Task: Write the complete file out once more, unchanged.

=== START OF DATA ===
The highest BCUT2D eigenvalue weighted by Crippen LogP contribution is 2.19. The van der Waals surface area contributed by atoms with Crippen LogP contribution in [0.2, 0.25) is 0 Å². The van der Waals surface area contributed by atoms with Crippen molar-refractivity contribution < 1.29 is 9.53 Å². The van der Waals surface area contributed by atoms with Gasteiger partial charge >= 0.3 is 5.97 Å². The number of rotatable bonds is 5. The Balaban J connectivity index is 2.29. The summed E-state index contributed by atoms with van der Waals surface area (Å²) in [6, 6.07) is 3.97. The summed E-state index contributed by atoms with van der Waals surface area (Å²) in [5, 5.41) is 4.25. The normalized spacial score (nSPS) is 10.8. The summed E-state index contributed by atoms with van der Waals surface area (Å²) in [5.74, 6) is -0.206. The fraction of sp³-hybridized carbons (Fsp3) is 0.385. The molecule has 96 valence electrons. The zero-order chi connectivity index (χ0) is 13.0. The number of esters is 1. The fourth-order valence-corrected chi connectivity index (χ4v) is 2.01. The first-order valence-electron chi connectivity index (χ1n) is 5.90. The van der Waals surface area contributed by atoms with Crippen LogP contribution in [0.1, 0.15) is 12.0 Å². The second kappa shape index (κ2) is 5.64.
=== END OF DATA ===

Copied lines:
The highest BCUT2D eigenvalue weighted by Crippen LogP contribution is 2.19. The van der Waals surface area contributed by atoms with Crippen LogP contribution in [0.2, 0.25) is 0 Å². The van der Waals surface area contributed by atoms with Crippen molar-refractivity contribution < 1.29 is 9.53 Å². The van der Waals surface area contributed by atoms with Gasteiger partial charge >= 0.3 is 5.97 Å². The number of rotatable bonds is 5. The Balaban J connectivity index is 2.29. The summed E-state index contributed by atoms with van der Waals surface area (Å²) in [6, 6.07) is 3.97. The summed E-state index contributed by atoms with van der Waals surface area (Å²) in [5, 5.41) is 4.25. The normalized spacial score (nSPS) is 10.8. The summed E-state index contributed by atoms with van der Waals surface area (Å²) in [5.74, 6) is -0.206. The fraction of sp³-hybridized carbons (Fsp3) is 0.385. The molecule has 96 valence electrons. The zero-order chi connectivity index (χ0) is 13.0. The number of esters is 1. The fourth-order valence-corrected chi connectivity index (χ4v) is 2.01. The first-order valence-electron chi connectivity index (χ1n) is 5.90. The van der Waals surface area contributed by atoms with Crippen LogP contribution in [0.1, 0.15) is 12.0 Å². The second kappa shape index (κ2) is 5.64.